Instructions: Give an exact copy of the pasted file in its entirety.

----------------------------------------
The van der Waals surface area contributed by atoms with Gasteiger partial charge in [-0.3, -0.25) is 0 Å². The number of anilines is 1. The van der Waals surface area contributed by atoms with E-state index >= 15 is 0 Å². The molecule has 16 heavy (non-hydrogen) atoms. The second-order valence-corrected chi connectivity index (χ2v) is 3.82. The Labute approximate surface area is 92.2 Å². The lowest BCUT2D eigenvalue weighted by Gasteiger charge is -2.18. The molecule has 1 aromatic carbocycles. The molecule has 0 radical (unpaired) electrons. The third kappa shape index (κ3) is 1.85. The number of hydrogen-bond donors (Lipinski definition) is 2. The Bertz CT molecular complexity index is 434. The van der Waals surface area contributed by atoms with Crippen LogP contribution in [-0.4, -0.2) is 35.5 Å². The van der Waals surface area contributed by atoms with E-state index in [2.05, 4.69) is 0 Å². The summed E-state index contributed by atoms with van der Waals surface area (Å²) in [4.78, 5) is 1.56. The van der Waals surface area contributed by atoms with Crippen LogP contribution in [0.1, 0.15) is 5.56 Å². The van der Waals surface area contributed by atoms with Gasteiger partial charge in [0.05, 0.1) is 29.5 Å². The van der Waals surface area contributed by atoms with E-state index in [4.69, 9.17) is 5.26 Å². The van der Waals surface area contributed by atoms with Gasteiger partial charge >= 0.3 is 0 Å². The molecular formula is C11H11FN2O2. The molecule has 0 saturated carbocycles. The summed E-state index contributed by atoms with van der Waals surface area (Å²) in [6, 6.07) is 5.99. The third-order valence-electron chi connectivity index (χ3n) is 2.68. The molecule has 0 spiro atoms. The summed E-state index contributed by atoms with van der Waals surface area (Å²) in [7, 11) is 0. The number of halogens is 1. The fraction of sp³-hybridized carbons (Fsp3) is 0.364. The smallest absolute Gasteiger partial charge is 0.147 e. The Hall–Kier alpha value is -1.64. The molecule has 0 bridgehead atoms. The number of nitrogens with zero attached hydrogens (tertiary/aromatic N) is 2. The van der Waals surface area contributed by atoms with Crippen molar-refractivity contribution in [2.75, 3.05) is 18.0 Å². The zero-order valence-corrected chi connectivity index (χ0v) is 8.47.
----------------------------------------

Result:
The van der Waals surface area contributed by atoms with Gasteiger partial charge in [-0.3, -0.25) is 0 Å². The number of anilines is 1. The van der Waals surface area contributed by atoms with E-state index >= 15 is 0 Å². The molecule has 16 heavy (non-hydrogen) atoms. The second-order valence-corrected chi connectivity index (χ2v) is 3.82. The Labute approximate surface area is 92.2 Å². The lowest BCUT2D eigenvalue weighted by Gasteiger charge is -2.18. The molecule has 1 aromatic carbocycles. The molecule has 0 radical (unpaired) electrons. The third kappa shape index (κ3) is 1.85. The number of hydrogen-bond donors (Lipinski definition) is 2. The Bertz CT molecular complexity index is 434. The van der Waals surface area contributed by atoms with Crippen LogP contribution in [-0.4, -0.2) is 35.5 Å². The van der Waals surface area contributed by atoms with E-state index in [2.05, 4.69) is 0 Å². The summed E-state index contributed by atoms with van der Waals surface area (Å²) in [4.78, 5) is 1.56. The van der Waals surface area contributed by atoms with Crippen LogP contribution in [0.1, 0.15) is 5.56 Å². The van der Waals surface area contributed by atoms with Gasteiger partial charge in [0.05, 0.1) is 29.5 Å². The van der Waals surface area contributed by atoms with E-state index in [4.69, 9.17) is 5.26 Å². The van der Waals surface area contributed by atoms with Gasteiger partial charge >= 0.3 is 0 Å². The molecular formula is C11H11FN2O2. The molecule has 0 saturated carbocycles. The summed E-state index contributed by atoms with van der Waals surface area (Å²) in [6, 6.07) is 5.99. The third-order valence-electron chi connectivity index (χ3n) is 2.68. The molecule has 0 spiro atoms. The summed E-state index contributed by atoms with van der Waals surface area (Å²) in [7, 11) is 0. The number of halogens is 1. The fraction of sp³-hybridized carbons (Fsp3) is 0.364. The smallest absolute Gasteiger partial charge is 0.147 e. The Hall–Kier alpha value is -1.64. The molecule has 0 bridgehead atoms. The number of nitrogens with zero attached hydrogens (tertiary/aromatic N) is 2. The van der Waals surface area contributed by atoms with Crippen molar-refractivity contribution in [2.75, 3.05) is 18.0 Å². The zero-order valence-corrected chi connectivity index (χ0v) is 8.47.